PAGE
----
1983 Ten Best Movies

localhero3Recently I was on KUOW radio for one of my (once weekly, now intermittent) appearances, and I talked at some length about Local Hero, Bill Forsyth’s enchanted Scottish fable. (That show is archived here.) About the very earned magic of that film, and how it once led me on a detour in Scotland to find the seaside town where much of the movie was shot. I got a bunch of emails after the show aired, from people whose imaginations had been similarly fired by this beautiful film, a response that should not have surprised me at all. It’s that kind of movie: funny without being cute, sweet without being cloying, in touch with something authentic about (to borrow the title of a subsequent Bill Forsyth movie) being human. Watch it on a double bill with I Know Where I’m Going! and you may find yourself checking the train schedules for the Highlands.

What happened to Bill Forsyth? Evidently he became disenchanted with moviemaking, though rumors exist about a return. Let us hope. Local Hero, meanwhile, is the best movie of 1983, the year I began reviewing films regularly for a daily newspaper. Had a good debut week: The Right Stuff and Under Fire (a now forgotten, but rather potent movie) opened the same October day. Here are the ten best of 1983:

1. Local Hero (Bill Forsyth)

2. L’Argent (Robert Bresson)

3. Pauline at the Beach (Eric Rohmer)

4. The King of Comedy (Martin Scorsese)

5. The Right Stuff (Philip Kaufman)

6. Man of Flowers (Paul Cox)

7. Videodrome (David Cronenberg)

8. Tender Mercies (Bruce Beresford)

9. Valley Girl (Martha Coolidge)

10. Entre Nous (Diane Kurys)

King of Comedy is maybe one of Scorsese’s three best movies, and possibly the last time De Niro pushed himself into something truly adventurous and energetic. Some of those other movies seem neglected now, which is a shame: Man of Flowers is a superb meditation on Art ‘n Life from a director whose interesting career is generally underappreciated, Tender Mercies (which gets half its rating from Robert Duvall’s performance) was highly regarded at the time, and Kurys seems to have fallen off the international map.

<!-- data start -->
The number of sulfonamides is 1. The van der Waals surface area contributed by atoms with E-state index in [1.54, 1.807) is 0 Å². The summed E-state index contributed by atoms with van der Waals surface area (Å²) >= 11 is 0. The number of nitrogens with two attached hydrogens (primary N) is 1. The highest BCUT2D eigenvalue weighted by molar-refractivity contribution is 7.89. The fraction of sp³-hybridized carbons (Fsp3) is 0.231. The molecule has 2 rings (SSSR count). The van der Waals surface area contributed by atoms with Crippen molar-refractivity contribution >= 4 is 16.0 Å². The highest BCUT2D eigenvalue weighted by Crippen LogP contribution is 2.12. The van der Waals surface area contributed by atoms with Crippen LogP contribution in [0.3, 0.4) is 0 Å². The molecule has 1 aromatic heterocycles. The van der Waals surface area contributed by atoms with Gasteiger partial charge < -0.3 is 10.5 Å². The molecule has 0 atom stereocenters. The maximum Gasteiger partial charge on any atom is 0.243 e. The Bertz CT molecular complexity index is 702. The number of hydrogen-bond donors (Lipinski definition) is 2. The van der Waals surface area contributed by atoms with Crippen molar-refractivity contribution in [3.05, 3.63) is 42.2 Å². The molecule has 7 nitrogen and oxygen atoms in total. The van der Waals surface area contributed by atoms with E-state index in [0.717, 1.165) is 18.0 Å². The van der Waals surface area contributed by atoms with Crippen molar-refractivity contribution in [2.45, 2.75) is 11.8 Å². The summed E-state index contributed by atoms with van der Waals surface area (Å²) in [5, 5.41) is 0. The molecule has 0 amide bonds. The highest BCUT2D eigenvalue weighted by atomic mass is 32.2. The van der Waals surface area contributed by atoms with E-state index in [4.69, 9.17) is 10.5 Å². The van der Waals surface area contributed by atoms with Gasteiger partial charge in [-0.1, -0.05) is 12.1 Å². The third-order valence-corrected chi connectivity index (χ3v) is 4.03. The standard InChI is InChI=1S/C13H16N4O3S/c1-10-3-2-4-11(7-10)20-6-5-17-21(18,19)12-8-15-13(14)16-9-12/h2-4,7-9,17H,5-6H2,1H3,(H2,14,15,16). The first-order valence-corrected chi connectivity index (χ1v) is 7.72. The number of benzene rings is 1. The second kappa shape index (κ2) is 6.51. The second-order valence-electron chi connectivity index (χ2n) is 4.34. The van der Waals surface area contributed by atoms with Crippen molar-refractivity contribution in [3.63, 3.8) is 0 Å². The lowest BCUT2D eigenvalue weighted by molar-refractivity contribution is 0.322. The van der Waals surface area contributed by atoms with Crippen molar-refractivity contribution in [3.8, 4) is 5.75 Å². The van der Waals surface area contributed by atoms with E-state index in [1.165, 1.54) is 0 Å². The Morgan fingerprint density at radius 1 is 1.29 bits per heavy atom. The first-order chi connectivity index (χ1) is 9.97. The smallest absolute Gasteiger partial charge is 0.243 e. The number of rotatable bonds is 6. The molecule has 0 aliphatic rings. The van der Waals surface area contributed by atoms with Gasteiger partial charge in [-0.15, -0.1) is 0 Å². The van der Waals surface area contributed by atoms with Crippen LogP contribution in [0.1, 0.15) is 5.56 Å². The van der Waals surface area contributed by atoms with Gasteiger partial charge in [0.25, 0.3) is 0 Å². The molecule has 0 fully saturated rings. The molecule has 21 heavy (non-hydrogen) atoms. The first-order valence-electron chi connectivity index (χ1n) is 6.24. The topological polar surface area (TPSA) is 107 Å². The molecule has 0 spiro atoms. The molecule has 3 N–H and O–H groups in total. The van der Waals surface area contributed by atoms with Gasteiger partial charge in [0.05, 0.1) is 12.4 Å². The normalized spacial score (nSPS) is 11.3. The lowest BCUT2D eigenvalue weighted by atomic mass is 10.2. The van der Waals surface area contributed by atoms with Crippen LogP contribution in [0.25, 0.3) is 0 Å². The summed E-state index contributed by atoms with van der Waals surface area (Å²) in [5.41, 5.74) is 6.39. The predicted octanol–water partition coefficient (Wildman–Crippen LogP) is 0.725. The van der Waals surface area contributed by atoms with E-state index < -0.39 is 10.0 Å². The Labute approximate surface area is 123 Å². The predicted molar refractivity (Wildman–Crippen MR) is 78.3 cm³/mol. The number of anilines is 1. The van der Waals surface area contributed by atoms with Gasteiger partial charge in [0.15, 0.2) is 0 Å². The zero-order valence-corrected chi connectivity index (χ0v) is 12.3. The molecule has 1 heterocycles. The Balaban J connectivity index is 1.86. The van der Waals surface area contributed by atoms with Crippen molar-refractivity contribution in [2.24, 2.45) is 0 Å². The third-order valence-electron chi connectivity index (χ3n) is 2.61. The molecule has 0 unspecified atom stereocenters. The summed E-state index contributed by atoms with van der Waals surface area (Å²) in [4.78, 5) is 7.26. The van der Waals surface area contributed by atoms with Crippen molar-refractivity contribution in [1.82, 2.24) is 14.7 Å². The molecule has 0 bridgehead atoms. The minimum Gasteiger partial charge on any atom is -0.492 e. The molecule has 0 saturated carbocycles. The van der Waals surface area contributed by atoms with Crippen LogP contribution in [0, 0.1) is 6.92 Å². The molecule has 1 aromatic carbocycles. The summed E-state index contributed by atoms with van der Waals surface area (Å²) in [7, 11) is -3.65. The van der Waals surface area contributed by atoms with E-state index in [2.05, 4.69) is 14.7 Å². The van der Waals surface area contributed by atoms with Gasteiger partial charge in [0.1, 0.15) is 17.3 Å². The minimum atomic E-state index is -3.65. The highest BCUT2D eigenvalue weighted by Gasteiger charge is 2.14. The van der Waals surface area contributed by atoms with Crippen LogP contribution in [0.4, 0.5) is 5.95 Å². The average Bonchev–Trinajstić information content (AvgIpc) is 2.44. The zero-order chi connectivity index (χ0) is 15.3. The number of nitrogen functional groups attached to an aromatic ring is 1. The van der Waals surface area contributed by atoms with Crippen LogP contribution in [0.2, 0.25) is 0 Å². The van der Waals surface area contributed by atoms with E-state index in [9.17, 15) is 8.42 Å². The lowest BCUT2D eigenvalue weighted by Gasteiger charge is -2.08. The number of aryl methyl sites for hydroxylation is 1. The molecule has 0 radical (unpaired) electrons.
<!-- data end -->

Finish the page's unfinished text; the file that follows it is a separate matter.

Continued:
Just missing the list, some big-time directors with not-quite-their-best movies (Tarkovsky’s Nostalgia and Imamura’s Ballad of Narayama), plus Chris Marker’s Sans Soleil, a wonderful film I’m afraid I haven’t seen since 1983. Next in line: one of Mike Nichols’ earthiest pictures, Silkwood, and the ingenious Harold Pinter backward-melodrama, Betrayal. I also really like some messed-up movies, especially Jim McBride’s often exhilarating Breathless and Francis Coppola’s Rumble Fish; and as official success stories go, you could do worse than Terms of Endearment and The Big Chill as your representatives. Squeeze in a nod for Woody Allen’s Zelig and the peppy conclusion to the Star Wars trilogy, and you’ve got yourself a decent little year. Especially for the Eighties.

Addendum: I can’t believe I posted this without mentioning Strange Brew, that landmark of Canadian cinema – nay, of Canadian culture. Beauty, eh?

One Response

  1. Good list.
    But I would have liked to have seen A Christmas Story on there, one of the very best comedies of the 1980s, in my book.

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